Coming second in a major is hardly a disgrace – there are many very good golfers who never manage to rise as high. But when you have started the final round six shots ahead of your nearest rival and end the day five shots adrift, defeat must scar the soul.
This was Greg Norman’s fate at the 1996 Masters. Andy Farrell, formerly of this parish, has revisited the scene of the Australian’s disaster, and Nick Faldo’s triumph, delving deep into both golfers’ psyche to explore what exactly happened that day, and why. The knee-jerk reaction at the time was that Norman had “choked”, but while it is true the Great White Shark won far fewer majors than forecast when he first burst on to the scene – “only” two Opens – he did win more than 90 tournaments, hardly consistent with a losing mentality. But majors are different. And from his first shot of that final round – a pulled drive into the trees – it was clear Norman was out of sorts. Even the normally imperturbable Faldo admitted that, for the first time ever, his knees buckled as he addressed a shot, such was the pressure on that last pairing. But at the turn he was only one shot behind, and after that, Norman said: “Everything started to cave in.”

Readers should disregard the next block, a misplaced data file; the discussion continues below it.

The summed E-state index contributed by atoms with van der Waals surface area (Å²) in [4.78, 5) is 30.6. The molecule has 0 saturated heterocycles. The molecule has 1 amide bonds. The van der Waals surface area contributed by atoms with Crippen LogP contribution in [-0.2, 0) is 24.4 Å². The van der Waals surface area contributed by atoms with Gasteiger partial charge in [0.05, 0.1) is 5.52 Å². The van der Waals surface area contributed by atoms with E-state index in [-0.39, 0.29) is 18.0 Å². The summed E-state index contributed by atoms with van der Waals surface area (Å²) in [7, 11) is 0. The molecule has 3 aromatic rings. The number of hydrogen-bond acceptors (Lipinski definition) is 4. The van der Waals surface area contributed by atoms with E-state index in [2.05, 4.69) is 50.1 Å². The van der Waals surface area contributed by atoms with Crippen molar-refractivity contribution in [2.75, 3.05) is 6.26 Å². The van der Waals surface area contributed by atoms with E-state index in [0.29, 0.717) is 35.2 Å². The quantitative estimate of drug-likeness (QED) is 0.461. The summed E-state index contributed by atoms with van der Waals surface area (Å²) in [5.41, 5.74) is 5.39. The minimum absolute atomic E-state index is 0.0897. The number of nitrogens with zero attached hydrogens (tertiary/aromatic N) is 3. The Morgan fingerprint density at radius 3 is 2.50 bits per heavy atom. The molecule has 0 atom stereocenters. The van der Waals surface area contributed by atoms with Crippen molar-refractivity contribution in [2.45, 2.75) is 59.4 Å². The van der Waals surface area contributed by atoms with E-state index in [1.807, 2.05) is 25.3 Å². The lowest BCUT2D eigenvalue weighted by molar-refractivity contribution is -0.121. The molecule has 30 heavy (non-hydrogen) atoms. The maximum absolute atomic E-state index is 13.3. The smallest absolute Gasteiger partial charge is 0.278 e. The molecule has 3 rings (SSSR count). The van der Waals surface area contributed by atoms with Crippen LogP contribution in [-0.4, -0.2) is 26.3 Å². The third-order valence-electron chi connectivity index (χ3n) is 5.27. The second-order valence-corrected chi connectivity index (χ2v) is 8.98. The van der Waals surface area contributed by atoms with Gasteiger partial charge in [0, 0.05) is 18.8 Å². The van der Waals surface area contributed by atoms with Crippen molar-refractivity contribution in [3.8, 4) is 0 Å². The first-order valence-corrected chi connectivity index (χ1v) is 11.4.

By the end, the crowd were confused: “It was unlike any Masters I’ve ever seen,” said one regular. “It was like a funeral out there.” And then came The Hug, as Faldo spontaneously folded Norman into his arms in a gesture that seemed to surprise both players, but which Norman later said he greatly appreciated.
Farrell’s chronological structure, a hole a chapter, works well, as he draws on a wealth of expert witnesses along the way to help explain the unfolding drama. While he is admirably fair to both protagonists, his book is more likely to end up on Faldo’s bookshelves than Norman’s.
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